In hyperbolic geometry, a uniform hyperbolic tiling is an edge-to-edge filling of the hyperbolic plane which has regular polygons as faces and is vertex-transitive. It follows that all vertices are congruent, and the tiling has a degree of rotational and translational symmetry. Uniform tilings can be identified by their vertex configuration, a sequence of numbers representing the number of sides of the polygons around each vertex, for example 7.7.7 represents the heptagonal tiling which has 3 heptagons around each vertex. It is regular since all the polygons are the same size, uniform tilings may be regular, quasi-regular or semi-regular. For right triangles, there are two regular tilings, represented by Schläfli symbol and, each symmetry family contains 7 uniform tilings, defined by a Wythoff symbol or Coxeter-Dynkin diagram,7 representing combinations of 3 active mirrors. An 8th represents an alternation operation, deleting alternate vertices from the highest form with all mirrors active, families with r =2 contain regular hyperbolic tilings, defined by a Coxeter group such as.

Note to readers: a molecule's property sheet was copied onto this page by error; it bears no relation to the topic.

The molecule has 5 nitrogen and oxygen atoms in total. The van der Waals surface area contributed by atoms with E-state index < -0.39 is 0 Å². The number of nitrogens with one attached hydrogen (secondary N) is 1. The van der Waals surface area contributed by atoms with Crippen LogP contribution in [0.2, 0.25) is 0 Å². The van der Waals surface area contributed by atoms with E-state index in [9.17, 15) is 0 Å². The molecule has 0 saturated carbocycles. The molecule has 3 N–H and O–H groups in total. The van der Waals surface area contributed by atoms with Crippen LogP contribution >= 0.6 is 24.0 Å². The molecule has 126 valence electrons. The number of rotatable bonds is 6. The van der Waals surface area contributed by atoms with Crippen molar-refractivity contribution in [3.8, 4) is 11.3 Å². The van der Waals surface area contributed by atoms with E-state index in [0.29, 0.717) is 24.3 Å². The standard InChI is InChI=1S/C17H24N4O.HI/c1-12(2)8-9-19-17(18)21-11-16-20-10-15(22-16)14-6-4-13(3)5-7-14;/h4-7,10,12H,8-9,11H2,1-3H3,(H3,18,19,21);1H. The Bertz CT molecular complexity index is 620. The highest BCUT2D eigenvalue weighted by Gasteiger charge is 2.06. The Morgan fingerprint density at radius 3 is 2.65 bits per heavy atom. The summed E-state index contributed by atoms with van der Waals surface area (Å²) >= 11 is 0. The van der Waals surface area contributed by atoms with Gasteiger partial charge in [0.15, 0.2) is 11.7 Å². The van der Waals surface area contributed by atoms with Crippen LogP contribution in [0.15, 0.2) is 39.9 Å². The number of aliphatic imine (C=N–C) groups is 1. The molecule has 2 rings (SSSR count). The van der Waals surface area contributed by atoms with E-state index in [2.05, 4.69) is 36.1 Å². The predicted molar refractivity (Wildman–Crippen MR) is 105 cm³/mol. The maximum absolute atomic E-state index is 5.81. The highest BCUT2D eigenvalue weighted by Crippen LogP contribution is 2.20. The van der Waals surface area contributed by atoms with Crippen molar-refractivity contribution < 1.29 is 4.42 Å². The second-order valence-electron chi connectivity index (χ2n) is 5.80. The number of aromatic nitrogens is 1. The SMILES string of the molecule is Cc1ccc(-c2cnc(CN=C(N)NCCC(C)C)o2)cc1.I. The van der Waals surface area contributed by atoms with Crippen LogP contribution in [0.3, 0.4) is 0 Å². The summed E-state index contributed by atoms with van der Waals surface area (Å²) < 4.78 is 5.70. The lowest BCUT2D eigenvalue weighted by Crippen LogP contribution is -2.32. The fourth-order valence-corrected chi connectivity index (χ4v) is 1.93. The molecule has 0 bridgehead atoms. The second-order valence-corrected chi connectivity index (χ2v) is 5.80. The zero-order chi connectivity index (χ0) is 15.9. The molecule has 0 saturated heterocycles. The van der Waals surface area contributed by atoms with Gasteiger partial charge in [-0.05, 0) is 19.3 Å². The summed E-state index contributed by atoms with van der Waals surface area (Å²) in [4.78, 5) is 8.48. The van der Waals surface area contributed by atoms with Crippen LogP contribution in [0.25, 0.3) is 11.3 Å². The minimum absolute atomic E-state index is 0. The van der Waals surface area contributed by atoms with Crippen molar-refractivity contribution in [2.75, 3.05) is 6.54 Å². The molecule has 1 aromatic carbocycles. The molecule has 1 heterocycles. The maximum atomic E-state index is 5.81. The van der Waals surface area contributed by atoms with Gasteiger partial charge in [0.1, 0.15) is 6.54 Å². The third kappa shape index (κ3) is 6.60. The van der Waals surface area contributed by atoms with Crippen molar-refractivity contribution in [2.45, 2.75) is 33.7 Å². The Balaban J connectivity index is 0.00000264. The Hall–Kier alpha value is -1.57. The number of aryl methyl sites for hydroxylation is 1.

Hyperbolic families with r =3 or higher are given by, hyperbolic triangles define compact uniform hyperbolic tilings. More symmetry families can be constructed from fundamental domains that are not triangles, selected families of uniform tilings are shown below. Each uniform tiling generates a dual tiling, with many of them given below. There are infinitely many triangle group families and this article shows the regular tiling up to p, q =8, and uniform tilings in 12 families, and. The simplest set of hyperbolic tilings are regular tilings, which exist in a matrix with the regular polyhedra, the regular tiling has a dual tiling across the diagonal axis of the table. Self-dual tilings, etc. pass down the diagonal of the table, because all the elements are even, each uniform dual tiling one represents the fundamental domain of a reflective symmetry, *3333, *662, *3232, *443, *222222, *3222, and *642 respectively. As well, all 7 uniform tiling can be alternated, the triangle group, Coxeter group, orbifold contains these uniform tilings, The triangle group, Coxeter group, orbifold contains these uniform tilings.